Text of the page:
The presumed Liberal candidate in Tony Abbott’s former seat of Warringah has pulled out of the preselection process amid turmoil in the party’s NSW branch over its failure to lock in contenders ahead of the federal election.

Barrister Jane Buncle, who had been courting preselection in the northern beaches seat since the last election, withdrew her nomination last night, four Liberal Party officials confirmed.

Independent MP Zali Steggall, left, and Prime Minister Scott Morrison. Credit:Dominic Lorrimer, Christopher Pearce

It was not immediately clear why Ms Buncle withdrew her nomination and she did not respond to inquiries on Monday night. However, party sources suggested she was unhappy about the failure to expedite the preselection process and therefore give her time in the field to be competitive against independent MP Zali Steggall, who holds the seat on a 7.2 per cent margin.

It comes as the state executive rejected a motion that would have used special powers to endorse sitting MPs and protect three Morrison government members – Immigration Minister Alex Hawke, Environment Minister Sussan Ley and North Sydney MP Trent Zimmerman – who are under threat from preselection challenges.

Read the full story here.

This morning’s headlines at a glance

Good morning and thanks for reading our live coverage.

I’m Broede Carmody and I’ll bring you some of the day’s biggest stories as they unfold.

Here’s everything you need to know before we get started.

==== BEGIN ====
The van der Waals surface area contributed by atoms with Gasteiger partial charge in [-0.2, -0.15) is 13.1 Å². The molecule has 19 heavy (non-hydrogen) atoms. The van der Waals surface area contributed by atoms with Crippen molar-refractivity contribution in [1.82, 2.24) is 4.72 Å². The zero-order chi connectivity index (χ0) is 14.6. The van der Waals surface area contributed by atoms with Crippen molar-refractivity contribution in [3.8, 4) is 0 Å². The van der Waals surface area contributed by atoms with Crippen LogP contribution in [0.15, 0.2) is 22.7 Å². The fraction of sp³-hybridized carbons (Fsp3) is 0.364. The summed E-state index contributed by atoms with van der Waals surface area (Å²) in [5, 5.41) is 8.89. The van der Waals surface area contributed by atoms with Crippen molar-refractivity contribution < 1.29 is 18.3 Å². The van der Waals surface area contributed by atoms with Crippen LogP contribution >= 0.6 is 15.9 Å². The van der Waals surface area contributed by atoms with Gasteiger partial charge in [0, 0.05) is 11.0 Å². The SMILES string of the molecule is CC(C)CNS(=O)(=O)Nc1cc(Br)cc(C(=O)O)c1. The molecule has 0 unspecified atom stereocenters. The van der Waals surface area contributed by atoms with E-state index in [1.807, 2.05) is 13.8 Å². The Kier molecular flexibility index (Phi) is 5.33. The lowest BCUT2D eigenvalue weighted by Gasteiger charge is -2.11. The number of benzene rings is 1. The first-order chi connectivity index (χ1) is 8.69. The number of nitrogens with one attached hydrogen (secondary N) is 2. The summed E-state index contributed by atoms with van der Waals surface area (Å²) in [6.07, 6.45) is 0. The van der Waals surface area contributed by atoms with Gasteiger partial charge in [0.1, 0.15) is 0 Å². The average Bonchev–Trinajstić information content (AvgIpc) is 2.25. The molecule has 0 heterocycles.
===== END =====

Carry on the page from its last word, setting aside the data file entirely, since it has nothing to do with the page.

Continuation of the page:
• Labor has criticised the Morrison government’s cash bonus plan for aged care workers. Shadow treasurer Jim Chalmers says workers need a long term, sustainable solution and not the equivalent of political “panic buying”. Yesterday, it was revealed the federal government plans to provide the first $400 wage top-up to aged care workers as soon as this month. It comes after a string of opinion polls suggesting Labor is likely to win the next election (due by May this year).
  • In NSW, the presumed Liberal candidate for Tony Abbott’s former seat of Warringah has pulled out of the preselection process. Independent MP Zali Steggall, who campaigned strongly on climate change at the last election when she ousted the former prime minister, currently holds the seat on a 7.2 per cent margin. Meanwhile, NSW recorded 13,026 cases of COVID-19 and 27 deaths.
  • Australia’s productivity watchdog has found that Victoria spends less money running public hospitals per person than any other state in the country. The state yesterday reported 10,053 cases of COVID-19 and eight deaths.
  • Queensland authorities say COVID-19 hospitalisations appear to be declining. The state yesterday reported 7462 known coronavirus cases and three deaths.
  • And in international news, British Prime Minister Boris Johnson has apologised after an investigation into lockdown parties attended by politicians and political staffers found serious breaches of coronavirus rules. However, he has again refused calls to resign from the Labour opposition as well as some members of his own Conservative Party.